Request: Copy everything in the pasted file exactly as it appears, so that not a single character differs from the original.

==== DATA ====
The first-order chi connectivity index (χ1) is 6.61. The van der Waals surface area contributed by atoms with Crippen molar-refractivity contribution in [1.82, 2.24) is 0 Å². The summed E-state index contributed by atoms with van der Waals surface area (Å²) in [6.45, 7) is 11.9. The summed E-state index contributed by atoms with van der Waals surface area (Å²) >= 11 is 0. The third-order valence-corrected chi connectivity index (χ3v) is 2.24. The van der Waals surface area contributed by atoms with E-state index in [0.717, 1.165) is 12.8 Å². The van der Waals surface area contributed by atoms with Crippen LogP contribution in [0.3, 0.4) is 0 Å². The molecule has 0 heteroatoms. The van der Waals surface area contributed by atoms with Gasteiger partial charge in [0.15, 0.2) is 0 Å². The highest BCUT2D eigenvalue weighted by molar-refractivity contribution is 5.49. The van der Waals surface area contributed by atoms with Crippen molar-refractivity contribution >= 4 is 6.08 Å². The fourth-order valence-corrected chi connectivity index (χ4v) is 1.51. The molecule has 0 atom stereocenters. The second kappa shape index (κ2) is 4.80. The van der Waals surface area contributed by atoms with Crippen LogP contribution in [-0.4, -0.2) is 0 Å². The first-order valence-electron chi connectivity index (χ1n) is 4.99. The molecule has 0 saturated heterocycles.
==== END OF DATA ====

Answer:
The first-order chi connectivity index (χ1) is 6.61. The van der Waals surface area contributed by atoms with Crippen molar-refractivity contribution in [1.82, 2.24) is 0 Å². The summed E-state index contributed by atoms with van der Waals surface area (Å²) in [6.45, 7) is 11.9. The summed E-state index contributed by atoms with van der Waals surface area (Å²) >= 11 is 0. The third-order valence-corrected chi connectivity index (χ3v) is 2.24. The van der Waals surface area contributed by atoms with E-state index in [0.717, 1.165) is 12.8 Å². The van der Waals surface area contributed by atoms with Crippen LogP contribution in [0.3, 0.4) is 0 Å². The molecule has 0 heteroatoms. The van der Waals surface area contributed by atoms with Gasteiger partial charge in [0.15, 0.2) is 0 Å². The highest BCUT2D eigenvalue weighted by molar-refractivity contribution is 5.49. The van der Waals surface area contributed by atoms with Crippen molar-refractivity contribution >= 4 is 6.08 Å². The fourth-order valence-corrected chi connectivity index (χ4v) is 1.51. The molecule has 0 atom stereocenters. The second kappa shape index (κ2) is 4.80. The van der Waals surface area contributed by atoms with Crippen LogP contribution in [-0.4, -0.2) is 0 Å². The first-order valence-electron chi connectivity index (χ1n) is 4.99. The molecule has 0 saturated heterocycles.